Martin Stannard is a professor of modern English literature at the University of Leicester, where he has taught since 1979. He was previously Leverhulme Research Fellow in English Literature at the University of Edinburgh. He is the author of Muriel Spark: The Biography, Evelyn Waugh, The Early Years: 1903-1939 and Evelyn Waugh, The Later Years: 1939-1966, and editor of Evelyn Waugh, The Critical Heritage. His many articles and reviews have appeared in Modern Language Review, Essays in Criticism, the New York Times Book Review, the Times Higher Education Supplement, and Novel, among other publications.
This second volume, which completes Stannard's life of one of the most important writers of the 20th century (begun with Evelyn Waugh: The Early Years, 1903-1939 , LJ 4/1/87), starts with Waugh's military service and ends with his death. It is a thoughtful, intelligent, fair, well-written, thoroughly researched study that draws extensively on unpublished sources. Stannard is honest yet sympathetic in describing this brilliant but often unlikable man who was tormented by fear of failure, professionally and socially. A devout Catholic who was generous to those in need, Waugh was also an elitist who found it difficult to like people. Stannard describes the circumstances of the writing, the publication, and the reception of Waugh's works of this period and provides perceptive, intelligent analysis of his own. Highly recommended.-- Judy Mimken, Saginaw Valley State Univ., Mich.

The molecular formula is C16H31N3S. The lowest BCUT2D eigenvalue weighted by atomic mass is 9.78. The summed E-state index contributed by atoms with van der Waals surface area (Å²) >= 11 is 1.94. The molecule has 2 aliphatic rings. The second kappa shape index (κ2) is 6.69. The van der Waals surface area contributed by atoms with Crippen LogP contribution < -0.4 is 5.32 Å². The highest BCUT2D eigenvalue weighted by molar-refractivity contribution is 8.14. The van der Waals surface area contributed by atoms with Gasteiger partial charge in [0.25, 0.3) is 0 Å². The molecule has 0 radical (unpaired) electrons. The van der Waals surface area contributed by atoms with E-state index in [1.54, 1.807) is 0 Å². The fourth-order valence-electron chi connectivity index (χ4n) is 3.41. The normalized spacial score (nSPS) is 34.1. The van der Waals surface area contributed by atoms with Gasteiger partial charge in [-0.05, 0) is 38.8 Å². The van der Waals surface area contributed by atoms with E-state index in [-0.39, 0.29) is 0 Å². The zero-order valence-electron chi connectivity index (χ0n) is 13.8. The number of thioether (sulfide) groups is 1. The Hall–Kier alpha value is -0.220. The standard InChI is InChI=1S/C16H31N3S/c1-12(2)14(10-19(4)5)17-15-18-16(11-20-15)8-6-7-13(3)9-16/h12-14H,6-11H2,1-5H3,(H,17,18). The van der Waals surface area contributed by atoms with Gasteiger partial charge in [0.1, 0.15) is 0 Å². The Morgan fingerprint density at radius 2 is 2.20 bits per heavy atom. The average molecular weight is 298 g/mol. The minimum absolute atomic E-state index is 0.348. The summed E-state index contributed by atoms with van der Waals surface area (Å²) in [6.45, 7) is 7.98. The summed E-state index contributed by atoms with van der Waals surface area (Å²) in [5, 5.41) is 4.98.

Readers who have been eagerly awaiting the second and concluding volume of Stannard's biography of British writer Evelyn Waugh (1903-1966) will not be disappointed. As exhaustively detailed as Evelyn Waugh: The Early Years, this study deals with Waugh in middle age, from his undistinguished experience as an army officer during WW II through the writing of some of his best-known works: Brides head Revisited (1945), The Loved One (1948) and The Ordeal of Gilbert Pinfold (1957). Relying on letters and other primary sources, Stannard gives us insight into Waugh's life as a husband and father. He treated his understanding and resilient second wife, Laura, with neglect and dictatorial disregard for her feelings. His children took second place to his self-absorption, although his guilt over his personal failures was severe. He remained a committed Roman Catholic, frequently exhorting his friends to follow his example. An excellent portrait of a selfish, reactionary snob who was redeemed by his talent, his self-awareness and his frequent bursts of charity. Illustrations not seen by PW. (Sept.)